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Given:

  • Circle with centre $M (-5; 5)$
  • The equation is $(x+5)^2 + (y-5)^2 = 50$

Suppose this figure is translated $6$ units to the right and $3$ units down. What is the new centre of the circle?

My attempt for the centre is $x + 6$ and $y - 3$, yielding $M (1; 2)$, but the answer in the textbook is $M (1; 5)$

Explain?

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  • $\begingroup$ Explain? Typo. 6 units to the right of -5 is 1. 3 units down from 5 is 2 so the center is (1,2). That's it. Unambiguous and inarguable. The book is wrong. I don't the book author is stupid so ... I must conclude it is an uncaught typo. $\endgroup$ – fleablood Mar 22 '16 at 17:15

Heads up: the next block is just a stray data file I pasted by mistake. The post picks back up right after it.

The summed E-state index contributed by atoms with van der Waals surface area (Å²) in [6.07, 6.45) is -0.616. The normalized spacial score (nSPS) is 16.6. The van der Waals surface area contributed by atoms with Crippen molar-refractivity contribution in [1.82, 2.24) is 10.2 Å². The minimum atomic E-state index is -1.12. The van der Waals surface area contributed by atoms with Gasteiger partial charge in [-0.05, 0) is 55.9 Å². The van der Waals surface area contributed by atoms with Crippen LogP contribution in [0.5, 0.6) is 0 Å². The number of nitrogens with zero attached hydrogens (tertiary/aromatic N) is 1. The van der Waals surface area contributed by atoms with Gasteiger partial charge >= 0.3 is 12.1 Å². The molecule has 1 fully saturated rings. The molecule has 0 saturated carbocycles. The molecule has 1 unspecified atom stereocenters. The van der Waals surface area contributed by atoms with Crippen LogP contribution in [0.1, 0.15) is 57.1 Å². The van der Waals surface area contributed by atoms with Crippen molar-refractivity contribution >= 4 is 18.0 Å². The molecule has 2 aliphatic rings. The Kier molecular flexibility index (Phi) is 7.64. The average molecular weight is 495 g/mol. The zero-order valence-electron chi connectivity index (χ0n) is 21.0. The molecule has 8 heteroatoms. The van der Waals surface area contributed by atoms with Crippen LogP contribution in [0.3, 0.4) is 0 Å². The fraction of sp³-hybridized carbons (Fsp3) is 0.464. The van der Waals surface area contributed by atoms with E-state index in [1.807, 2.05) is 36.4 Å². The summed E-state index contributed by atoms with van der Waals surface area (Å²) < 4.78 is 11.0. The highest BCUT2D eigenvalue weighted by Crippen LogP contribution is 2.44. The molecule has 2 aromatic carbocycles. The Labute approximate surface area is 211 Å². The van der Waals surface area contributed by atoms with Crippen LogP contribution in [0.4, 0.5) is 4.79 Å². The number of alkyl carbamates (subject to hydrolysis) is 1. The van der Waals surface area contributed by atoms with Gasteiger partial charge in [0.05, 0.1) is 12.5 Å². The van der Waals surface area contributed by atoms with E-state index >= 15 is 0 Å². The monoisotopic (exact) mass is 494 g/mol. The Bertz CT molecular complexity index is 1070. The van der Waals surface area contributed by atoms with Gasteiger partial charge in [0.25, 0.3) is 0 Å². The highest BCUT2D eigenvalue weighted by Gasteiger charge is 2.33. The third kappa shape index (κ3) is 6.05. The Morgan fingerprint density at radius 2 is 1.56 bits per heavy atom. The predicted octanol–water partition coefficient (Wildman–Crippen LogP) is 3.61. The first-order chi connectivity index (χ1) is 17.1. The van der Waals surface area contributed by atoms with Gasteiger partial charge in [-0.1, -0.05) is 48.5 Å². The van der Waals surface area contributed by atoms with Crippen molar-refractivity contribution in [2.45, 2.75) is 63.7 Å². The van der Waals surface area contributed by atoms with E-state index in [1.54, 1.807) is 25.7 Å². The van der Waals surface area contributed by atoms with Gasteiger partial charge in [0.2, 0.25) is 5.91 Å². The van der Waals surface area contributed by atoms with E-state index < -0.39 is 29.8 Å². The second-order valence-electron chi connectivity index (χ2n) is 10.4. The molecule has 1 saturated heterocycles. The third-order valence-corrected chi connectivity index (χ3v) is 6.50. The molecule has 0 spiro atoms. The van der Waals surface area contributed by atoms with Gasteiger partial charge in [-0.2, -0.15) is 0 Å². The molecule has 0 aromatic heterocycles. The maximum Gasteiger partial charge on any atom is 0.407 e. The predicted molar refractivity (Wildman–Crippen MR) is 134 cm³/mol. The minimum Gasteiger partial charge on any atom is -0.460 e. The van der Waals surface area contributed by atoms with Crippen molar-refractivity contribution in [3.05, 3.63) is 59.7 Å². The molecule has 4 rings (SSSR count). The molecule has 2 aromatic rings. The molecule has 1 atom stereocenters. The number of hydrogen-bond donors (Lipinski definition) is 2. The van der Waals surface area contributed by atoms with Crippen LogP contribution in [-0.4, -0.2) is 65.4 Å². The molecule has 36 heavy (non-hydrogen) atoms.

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The equation implies the circle center at $(-5,5)$ indeed, which is your point $M$. Moving 6 right and 3 down should yield $$ (-5,5) + (6,-3) = (-5+6,5-3) = (1,2) $$

Could be a typo in the book?

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